When HubSpot asked us to create a monster
Does HubSpot need an introduction? The company that invented inbound marketing, created a beloved marketing automation suite, and taught a generation of marketers how to do… everything? Yes, that HubSpot.
HubSpot was expanding beyond their core marketing automation platform into a CRM they built in house for small and medium enterprises. They were entering a market with fierce competition from established competitors with compelling visions. HubSpot needed a new campaign that could go head-to-head against the incumbents — without alienating loyal customers.
Taking on giants
HubSpot’s marketing reputation burns bright. But at that time its CRM enjoyed waayy less fanfare. Most businesses hadn’t even heard of it. Which was a shame. Because Hubspot offered distinctive value — a homegrown CRM that fitted tightly within their marketing ecosystem, and the super-intuitive UX they’re known for.
Our team had fun with this project, talking to customers and folks across sales and product to understand their ideal buyers. It turned out the sweet spot for this sale wasn’t a demographic, it was a position and mindset: someone at a brand looking to change, who already had a CRM they were unhappy with. And critically, the company wasn’t so far down the ecosystem rabbit hole that they’d have to think long and hard before ripping it out: someone very annoyed with Big CRM.
Next came rough creative concepts: a whiteboard approach where we share multiple, bold creative routes. (It’s not designer-friendly; in fact, you kinda have to squint a little to imagine how it’d look after an actual creative team touched it. But these works-in-progress are a great way to get awesome feedback on tangible creative routes, and the exercise is fun for everyone: like an episode of Mad Men minus the misogyny).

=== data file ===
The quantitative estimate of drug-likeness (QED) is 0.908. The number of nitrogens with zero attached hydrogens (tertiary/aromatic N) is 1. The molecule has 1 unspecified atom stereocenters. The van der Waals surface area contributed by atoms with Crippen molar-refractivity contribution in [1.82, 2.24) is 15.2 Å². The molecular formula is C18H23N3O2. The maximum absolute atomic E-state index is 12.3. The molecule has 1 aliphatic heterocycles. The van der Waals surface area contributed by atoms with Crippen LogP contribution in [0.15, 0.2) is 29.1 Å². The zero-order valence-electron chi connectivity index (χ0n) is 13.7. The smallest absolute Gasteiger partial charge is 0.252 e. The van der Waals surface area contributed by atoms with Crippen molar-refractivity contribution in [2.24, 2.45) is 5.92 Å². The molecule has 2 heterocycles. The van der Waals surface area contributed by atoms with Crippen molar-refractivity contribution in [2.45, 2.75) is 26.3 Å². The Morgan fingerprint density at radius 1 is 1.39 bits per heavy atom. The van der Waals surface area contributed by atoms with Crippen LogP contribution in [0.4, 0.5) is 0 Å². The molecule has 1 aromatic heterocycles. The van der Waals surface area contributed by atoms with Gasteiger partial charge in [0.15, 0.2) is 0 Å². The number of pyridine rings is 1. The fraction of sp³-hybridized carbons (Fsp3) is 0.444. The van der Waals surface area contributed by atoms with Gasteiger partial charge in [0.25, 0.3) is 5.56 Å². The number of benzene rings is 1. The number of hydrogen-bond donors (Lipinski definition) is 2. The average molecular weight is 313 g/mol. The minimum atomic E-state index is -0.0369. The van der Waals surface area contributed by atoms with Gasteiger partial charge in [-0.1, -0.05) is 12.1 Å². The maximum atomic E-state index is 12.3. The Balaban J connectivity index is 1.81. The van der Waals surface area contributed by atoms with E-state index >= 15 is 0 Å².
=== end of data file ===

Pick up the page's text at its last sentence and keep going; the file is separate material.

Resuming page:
The bad guy
One of the best ways to insert some fun and quickly convey complex concepts is personify the pain customers feel in the status quo. In this case, we nicknamed it Kludgy: the experience of working with cobbled-together tech not fit-for-purpose (more common than you might think).
Cute for a bad guy but we think it gets the point across without a lot of cumbersome copy.
HubSpot loved it. But clever concepts do not a campaign make: it was time to put Kludgy to work. We launched a social campaign for the ages (with a splash in the New York Times too, ‘cos, y’know, why the hell not?). Check out the deliverables for an idea of how it broke down…
We tested the following formats to within an inch of their life.
Here are some examples:
Display banners (dynamic)
3 x separate routes
Static banners (native)
5 x separate routes
Multiple visual routes (including animations and static ads) for Instagram, Facebook and LinkedIn
We ran block ads in the New York Times for a few weeks to get Hubspot’s CRM in front of hundreds of thousands of eyeballs.
Somehow we found ourselves with an amazing bunch of like-minded marketers for clients. When that happens, great things tend to pop out.